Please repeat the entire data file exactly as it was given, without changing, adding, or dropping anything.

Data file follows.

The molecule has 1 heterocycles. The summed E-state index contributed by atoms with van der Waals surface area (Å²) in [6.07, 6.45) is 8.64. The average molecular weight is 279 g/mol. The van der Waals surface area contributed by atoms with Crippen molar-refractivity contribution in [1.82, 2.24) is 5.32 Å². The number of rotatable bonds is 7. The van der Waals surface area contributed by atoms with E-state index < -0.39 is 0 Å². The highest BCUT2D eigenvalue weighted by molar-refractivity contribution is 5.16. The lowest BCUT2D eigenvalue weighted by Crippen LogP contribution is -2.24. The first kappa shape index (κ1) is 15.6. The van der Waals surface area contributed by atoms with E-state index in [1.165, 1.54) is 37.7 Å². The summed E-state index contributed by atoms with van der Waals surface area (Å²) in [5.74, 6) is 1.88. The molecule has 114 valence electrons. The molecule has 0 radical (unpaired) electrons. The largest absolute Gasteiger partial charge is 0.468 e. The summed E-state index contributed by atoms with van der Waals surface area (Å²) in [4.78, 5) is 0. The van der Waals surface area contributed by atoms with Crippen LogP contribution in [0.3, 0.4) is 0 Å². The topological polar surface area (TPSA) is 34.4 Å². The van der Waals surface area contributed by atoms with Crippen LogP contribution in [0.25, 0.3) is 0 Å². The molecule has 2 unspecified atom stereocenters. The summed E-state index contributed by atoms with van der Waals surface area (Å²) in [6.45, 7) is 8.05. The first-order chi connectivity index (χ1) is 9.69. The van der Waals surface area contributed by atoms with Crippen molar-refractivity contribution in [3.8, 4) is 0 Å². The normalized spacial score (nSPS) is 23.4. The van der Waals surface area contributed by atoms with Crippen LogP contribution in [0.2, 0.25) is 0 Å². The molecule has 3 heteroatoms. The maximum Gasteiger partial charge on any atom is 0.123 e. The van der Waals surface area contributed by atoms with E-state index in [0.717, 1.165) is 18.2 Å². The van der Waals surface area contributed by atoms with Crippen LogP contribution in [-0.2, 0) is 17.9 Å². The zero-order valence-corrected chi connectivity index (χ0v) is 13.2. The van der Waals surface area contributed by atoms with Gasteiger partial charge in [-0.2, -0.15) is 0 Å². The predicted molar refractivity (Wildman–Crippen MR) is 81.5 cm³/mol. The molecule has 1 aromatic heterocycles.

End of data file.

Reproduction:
The molecule has 1 heterocycles. The summed E-state index contributed by atoms with van der Waals surface area (Å²) in [6.07, 6.45) is 8.64. The average molecular weight is 279 g/mol. The van der Waals surface area contributed by atoms with Crippen molar-refractivity contribution in [1.82, 2.24) is 5.32 Å². The number of rotatable bonds is 7. The van der Waals surface area contributed by atoms with E-state index < -0.39 is 0 Å². The highest BCUT2D eigenvalue weighted by molar-refractivity contribution is 5.16. The lowest BCUT2D eigenvalue weighted by Crippen LogP contribution is -2.24. The first kappa shape index (κ1) is 15.6. The van der Waals surface area contributed by atoms with E-state index in [1.165, 1.54) is 37.7 Å². The summed E-state index contributed by atoms with van der Waals surface area (Å²) in [5.74, 6) is 1.88. The molecule has 114 valence electrons. The molecule has 0 radical (unpaired) electrons. The largest absolute Gasteiger partial charge is 0.468 e. The summed E-state index contributed by atoms with van der Waals surface area (Å²) in [4.78, 5) is 0. The van der Waals surface area contributed by atoms with Crippen LogP contribution in [0.3, 0.4) is 0 Å². The topological polar surface area (TPSA) is 34.4 Å². The van der Waals surface area contributed by atoms with Crippen LogP contribution in [0.25, 0.3) is 0 Å². The molecule has 2 unspecified atom stereocenters. The summed E-state index contributed by atoms with van der Waals surface area (Å²) in [6.45, 7) is 8.05. The first-order chi connectivity index (χ1) is 9.69. The van der Waals surface area contributed by atoms with Crippen molar-refractivity contribution in [3.8, 4) is 0 Å². The normalized spacial score (nSPS) is 23.4. The van der Waals surface area contributed by atoms with Crippen LogP contribution in [0.2, 0.25) is 0 Å². The molecule has 3 heteroatoms. The maximum Gasteiger partial charge on any atom is 0.123 e. The van der Waals surface area contributed by atoms with E-state index in [0.717, 1.165) is 18.2 Å². The van der Waals surface area contributed by atoms with Crippen LogP contribution in [-0.2, 0) is 17.9 Å². The zero-order valence-corrected chi connectivity index (χ0v) is 13.2. The van der Waals surface area contributed by atoms with Gasteiger partial charge in [-0.2, -0.15) is 0 Å². The predicted molar refractivity (Wildman–Crippen MR) is 81.5 cm³/mol. The molecule has 1 aromatic heterocycles.